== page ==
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The Point, April 16, 2024: Man who crashed excavator into Walmart gets 10 years

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The stories near you

• WUFT News: Man charged with crashing excavator into Walmart pleads no contest, sentenced to 10 years. "The man facing charges for driving an excavator into a Walmart — and leaving about $2 million worth of damage in his wake — entered a plea of no contest on Monday. A judge sentenced him to 10 years in prison and 10 years probation."

• Fresh Take Florida: Florida appeals court: Phone conversations with law enforcement can be recorded without their consent. "A Florida appeals court has effectively opened a loophole in the state's long-standing law against recording telephone conversations without the permission of both sides of the call, ruling that law enforcement officers performing their official duties can be secretly recorded because they have no expectation of privacy."

• Mainstreet Daily News: Instrument shortage hampers HCA’s North Florida Hospital. "As recently as Thursday surgeries were canceled even as some patients were being prepped for their operations. Sources in positions to know told Mainstreet that a shortage of surgical instruments was the chief—but not only—problem."

• WUFT News: Diaper poverty: Gainesville families cut corners on food, transport to fund baby essentials. "Families in so-called 'diaper poverty' have become privy to a widespread issue throughout the nation. According to the National Diaper Bank Network, nearly one in two families in the United States struggle to afford clean diapers for their babies."

• WUFT News: Archer and Alachua County commissions discuss road expansion at joint meeting. "Archer and Alachua County commissioners held a joint meeting Monday at the Archer Community Center, and their discussion centered around plans to widen parts of Archer Road."

• WUFT News: Marion County to open three new public schools to alleviate overcrowding. "The growth of the school district is a result of the fast growth of Marion County. It is currently one of the fastest growing counties in Florida."

• WUFT News: Despite a national decline in attendance and membership, Gainesville religious organizations report stability, even growth. "Since the late 1990s, church membership among U.S. adults has fallen steadily every five years. Seventy percent of adults in the U.S. were members of a religious organization around 2000, according to Gallup. In 2020, that number was 47% — the first time rates were below 50% in the 80 years Gallup has recorded them."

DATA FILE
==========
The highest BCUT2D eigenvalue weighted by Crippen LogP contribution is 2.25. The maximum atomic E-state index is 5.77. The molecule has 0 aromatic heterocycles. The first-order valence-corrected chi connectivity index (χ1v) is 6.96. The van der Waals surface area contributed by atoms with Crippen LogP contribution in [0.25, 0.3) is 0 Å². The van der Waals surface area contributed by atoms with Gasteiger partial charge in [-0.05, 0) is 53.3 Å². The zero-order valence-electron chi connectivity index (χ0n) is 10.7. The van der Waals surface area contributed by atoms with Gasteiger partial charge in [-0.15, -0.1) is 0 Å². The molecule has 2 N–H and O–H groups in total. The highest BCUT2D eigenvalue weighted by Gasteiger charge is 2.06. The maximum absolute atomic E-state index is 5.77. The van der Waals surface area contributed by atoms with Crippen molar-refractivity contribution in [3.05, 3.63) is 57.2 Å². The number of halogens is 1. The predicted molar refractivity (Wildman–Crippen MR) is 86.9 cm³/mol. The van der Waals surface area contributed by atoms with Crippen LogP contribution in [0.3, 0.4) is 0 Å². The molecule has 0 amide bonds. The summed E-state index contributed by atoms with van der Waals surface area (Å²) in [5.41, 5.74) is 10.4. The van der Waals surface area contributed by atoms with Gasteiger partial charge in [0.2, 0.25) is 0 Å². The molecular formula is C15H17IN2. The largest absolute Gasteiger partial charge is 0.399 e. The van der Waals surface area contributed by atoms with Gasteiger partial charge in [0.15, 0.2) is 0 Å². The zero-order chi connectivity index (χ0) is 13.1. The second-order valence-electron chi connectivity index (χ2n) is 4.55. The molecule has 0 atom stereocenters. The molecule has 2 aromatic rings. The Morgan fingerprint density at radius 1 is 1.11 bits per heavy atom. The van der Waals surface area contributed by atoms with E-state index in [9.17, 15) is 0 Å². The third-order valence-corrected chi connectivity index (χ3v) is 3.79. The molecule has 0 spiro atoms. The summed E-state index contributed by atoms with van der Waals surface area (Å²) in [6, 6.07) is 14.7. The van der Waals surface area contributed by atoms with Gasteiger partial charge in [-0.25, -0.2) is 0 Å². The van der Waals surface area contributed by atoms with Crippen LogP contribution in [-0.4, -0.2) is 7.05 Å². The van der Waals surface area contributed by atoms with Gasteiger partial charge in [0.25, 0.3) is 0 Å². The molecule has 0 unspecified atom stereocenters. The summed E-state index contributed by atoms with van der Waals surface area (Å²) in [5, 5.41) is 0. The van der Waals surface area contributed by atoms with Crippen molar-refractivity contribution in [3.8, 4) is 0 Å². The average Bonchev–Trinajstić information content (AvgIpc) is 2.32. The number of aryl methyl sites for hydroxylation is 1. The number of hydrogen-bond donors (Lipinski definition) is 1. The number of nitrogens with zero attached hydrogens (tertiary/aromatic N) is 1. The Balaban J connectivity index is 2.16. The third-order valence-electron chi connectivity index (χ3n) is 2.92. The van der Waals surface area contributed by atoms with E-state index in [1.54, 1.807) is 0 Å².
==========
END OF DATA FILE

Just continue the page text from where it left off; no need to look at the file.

• WUFT News: Cotton Club Museum event showcases Black cowboys and cowgirls in Florida, then and now. "Amid the echo of hoofbeats and the sway of lassos, history galloped to life this weekend as the Cotton Club Museum and Cultural Center honored the unsung heroes who shaped the frontier of the American West."

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Around the state

• WFSU-Tallahassee: Gov. Ron DeSantis is getting behind a bill that restricts book challenges in Florida. "Gov. Ron DeSantis appeared in Pensacola on Monday to say that he’ll sign a bill (HB 1285) that limits the number of book challenges people without kids in a school district can file."

• WFSU-Tallahassee: Gov. DeSantis mixes up retail theft data in bill rollout. "Governor Ron DeSantis signed a new law last week that creates harsher penalties for retail theft, an issue that has garnered national attention in recent years. But data shows the governor and politicians across the political spectrum may be overselling the frequency of retail theft."

• WUSF-Tampa: Discussing the power of language in the 2024 presidential election. "A doctoral student at the University of Florida said morals will guide how some Americans head to the polls this year, or whether they will vote at all."

• News Service of Florida: The pandemic put a hurt on Florida's sports programs. "With many games held without fans or with limited crowds because of pandemic restrictions, larger incentives tied to publicly funded stadiums and arenas in Florida posted negative returns."

• News4Jax: More older Americans delaying retirement, returning to workforce. "The fastest-growing age group in the workforce isn’t teens or new college graduates, it’s people over 75. New numbers from the Pew Research Center show more older Americans are delaying retirement or getting back into the workforce."

• WUSF-Tampa: First rescued sawfish makes its way to Sarasota for intensive care. "At least 38 smalltooth sawfish have been found dead in South Florida waters since January, but the actual total of deaths is believed to be higher."

• WLRN-Miami: 'Food, Inc 2' looks at a Florida farmworkers' rights group - and its Palm Beach fast food foe. "The sequel to an Oscar-nominated documentary that scrutinized corporate farming in America is bringing international attention to a Florida-based farmworkers' rights organization — and their battle against an infamous Palm Beach-based fast food boss."

From NPR News

• Law: FBI agents are searching the ship that crashed into Baltimore's Key Bridge

• Health: Drugmakers' low U.S. taxes belie their high sales

• National: Could the U.S. force treatment on mentally ill people (again)?

• Business: Why Nike's new Olympic track uniform for women is stirring controversy

• Politics: This Pennsylvania county picks presidents. Here's what it can tell us about 2024

• Science: Researchers have been trying to breed fungus-resistant chestnut trees for 100 years

• Technology: A new generation is uncovering the tiny doodles left by engineers on old microchips

Kristin Moorehead curated today's edition of The Point.